President-elect Donald Trump’s Attorney General nominee Jeff Sessions could be the man that finally takes down former Secretary of State Hillary Clinton — and the idea that he could “lock her up” has Democrats scrambling to fight his confirmation.
But with Republican control of both the House and Senate, it may be too late — the beginning of the end for the Clintons could finally be here.
Sessions cast himself as strong protector of law and order on Tuesday, promising that as attorney general he would crack down on illegal immigration, gun violence and the “scourge of radical Islamic terrorism.”
For months, he also blasted the FBI investigation into the Hillary email scandal and their immunity deal with top Clinton aide Cheryl Mills. As Attorney General, Sessions would oversee both the FBI and Department of Justice – which would give him the power to bring the hammer of justice down on Hillary.
At the opening of his confirmation hearing, Sessions echoed talk used on the campaign trail by Trump, warned of a country struggling to combat illegal drugs flooding across the border, spikes in violent crime in American cities and low morale among the police.
“These trends cannot continue. It is a fundamental civil right to be safe in your home and your community,” Sessions said in prepared remarks laying out conservative priorities for the Justice Department at the opening of his confirmation hearing.
With hours of questioning ahead, Sessions faces angry Democrats that have announced their intention to attack the Alabama Republican — and the fight is expected to be nasty.
“Senate Democrats are poised to throw away 20 years of friendship and a bipartisan working relationship with Sen. Jeff Sessions to wreak political vengeance on him this week as they consider his nomination for attorney general,” according to The Washington Times.
“Highlighting the deep partisan divide and the bad blood between Democratic lawmakers and President-elect Donald Trump, the same senators who have socialized and co-authored reams of legislation with Mr. Sessions are under pressure from liberal interest groups to air accusations that he is a racist, a sexist and a homophobe.”
Sessions, whose 1986 judicial nomination was derailed by allegations of racially charged comments, sought to confront that concern by saying he “understands the history of civil rights and the horrendous impact that relentless and systemic discrimination and the denial of voting rights has had on our African-American brothers and sisters. I have witnessed it.”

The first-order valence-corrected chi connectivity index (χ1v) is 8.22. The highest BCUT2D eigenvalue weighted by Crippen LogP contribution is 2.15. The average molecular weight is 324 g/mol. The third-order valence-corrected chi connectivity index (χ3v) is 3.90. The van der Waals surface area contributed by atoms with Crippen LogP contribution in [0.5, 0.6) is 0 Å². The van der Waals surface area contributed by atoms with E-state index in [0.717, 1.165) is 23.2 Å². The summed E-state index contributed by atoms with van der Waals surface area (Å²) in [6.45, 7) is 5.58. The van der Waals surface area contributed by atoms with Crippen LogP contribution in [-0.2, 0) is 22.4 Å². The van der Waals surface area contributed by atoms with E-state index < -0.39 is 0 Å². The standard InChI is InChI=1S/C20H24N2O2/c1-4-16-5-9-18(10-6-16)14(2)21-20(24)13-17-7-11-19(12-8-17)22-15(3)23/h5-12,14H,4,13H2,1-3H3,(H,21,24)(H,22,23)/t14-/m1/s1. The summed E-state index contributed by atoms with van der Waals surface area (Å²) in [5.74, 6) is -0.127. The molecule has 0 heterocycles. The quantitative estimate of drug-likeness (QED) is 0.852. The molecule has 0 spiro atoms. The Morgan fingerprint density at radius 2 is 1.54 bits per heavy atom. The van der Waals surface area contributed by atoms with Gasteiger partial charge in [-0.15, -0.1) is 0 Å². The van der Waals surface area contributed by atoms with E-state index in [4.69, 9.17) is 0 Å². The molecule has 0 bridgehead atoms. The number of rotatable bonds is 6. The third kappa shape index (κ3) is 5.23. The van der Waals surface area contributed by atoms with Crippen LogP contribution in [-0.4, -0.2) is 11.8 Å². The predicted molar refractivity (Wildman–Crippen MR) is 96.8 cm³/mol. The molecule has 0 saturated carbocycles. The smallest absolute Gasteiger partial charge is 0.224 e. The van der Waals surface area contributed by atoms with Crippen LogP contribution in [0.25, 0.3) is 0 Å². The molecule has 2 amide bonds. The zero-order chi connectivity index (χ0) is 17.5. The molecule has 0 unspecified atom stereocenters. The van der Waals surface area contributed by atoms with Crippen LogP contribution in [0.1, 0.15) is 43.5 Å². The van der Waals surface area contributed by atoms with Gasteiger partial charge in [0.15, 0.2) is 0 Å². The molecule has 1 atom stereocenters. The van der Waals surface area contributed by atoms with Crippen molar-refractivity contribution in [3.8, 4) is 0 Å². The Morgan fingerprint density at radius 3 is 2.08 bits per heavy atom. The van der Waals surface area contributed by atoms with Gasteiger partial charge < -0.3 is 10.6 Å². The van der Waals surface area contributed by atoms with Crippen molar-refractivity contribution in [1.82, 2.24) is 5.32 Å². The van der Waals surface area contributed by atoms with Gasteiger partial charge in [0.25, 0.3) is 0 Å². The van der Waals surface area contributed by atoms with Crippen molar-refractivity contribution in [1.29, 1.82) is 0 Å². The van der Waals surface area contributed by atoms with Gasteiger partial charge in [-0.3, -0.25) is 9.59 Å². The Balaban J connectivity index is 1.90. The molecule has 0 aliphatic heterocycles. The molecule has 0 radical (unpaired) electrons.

“The office of the Attorney General of the United States is not a political position, and anyone who holds it must have total fidelity to the laws and the Constitution of the United States,” Sessions said.
Republicans have expressed strong support for Sessions and are expected to secure more than enough votes needed to confirm him, including from some Democrats in conservative-leaning states.
Sessions is known as one of the most staunchly conservative members of the Senate, and has already drawn opposition from at least two Democratic colleagues, New Jersey Sen. Cory Booker and Ohio Sen. Sherrod Brown.
If confirmed, the four-term senator would succeed outgoing Attorney General Loretta Lynch and would be in a position to dramatically reshape Justice Department priorities in the areas of police oversight, law enforcement, and criminal justice.
Sessions was first elected to the Senate in 1996 and before that served as state attorney general and a United States attorney. He’s been a reliably conservative voice in Congress, supporting law enforcement officers, objecting to the proposed closure of the Guantanamo Bay, Cuba, detention facility and opposing as too lenient the controversial 2013 immigration bill.
He will look to turn the page from a failed confirmation hearing in 1986, when his nomination for a federal judgeship failed amid accusations he had made racially insensitive comments as a federal prosecutor.
Sessions’ supporters have pointed to bipartisan work in the Senate and to supportive statements from some Democrats and even the son of a civil rights activist whom Sessions unsuccessfully prosecuted for voter fraud in Alabama. One of the two senators introducing him at Tuesday’s hearing is a moderate Republican, Susan Collins of Maine, suggesting a concerted effort to try to cement his appeal beyond the more conservative members.
Sessions may be asked whether the Justice Department would investigate again Hillary Clinton’s use of a private email server while she was secretary of state. Trump said during the campaign that he would ask his attorney general to appoint a special prosecutor to investigate Clinton — something supporters of the president-elect have long hoped for.
The Associated Press contributed to this article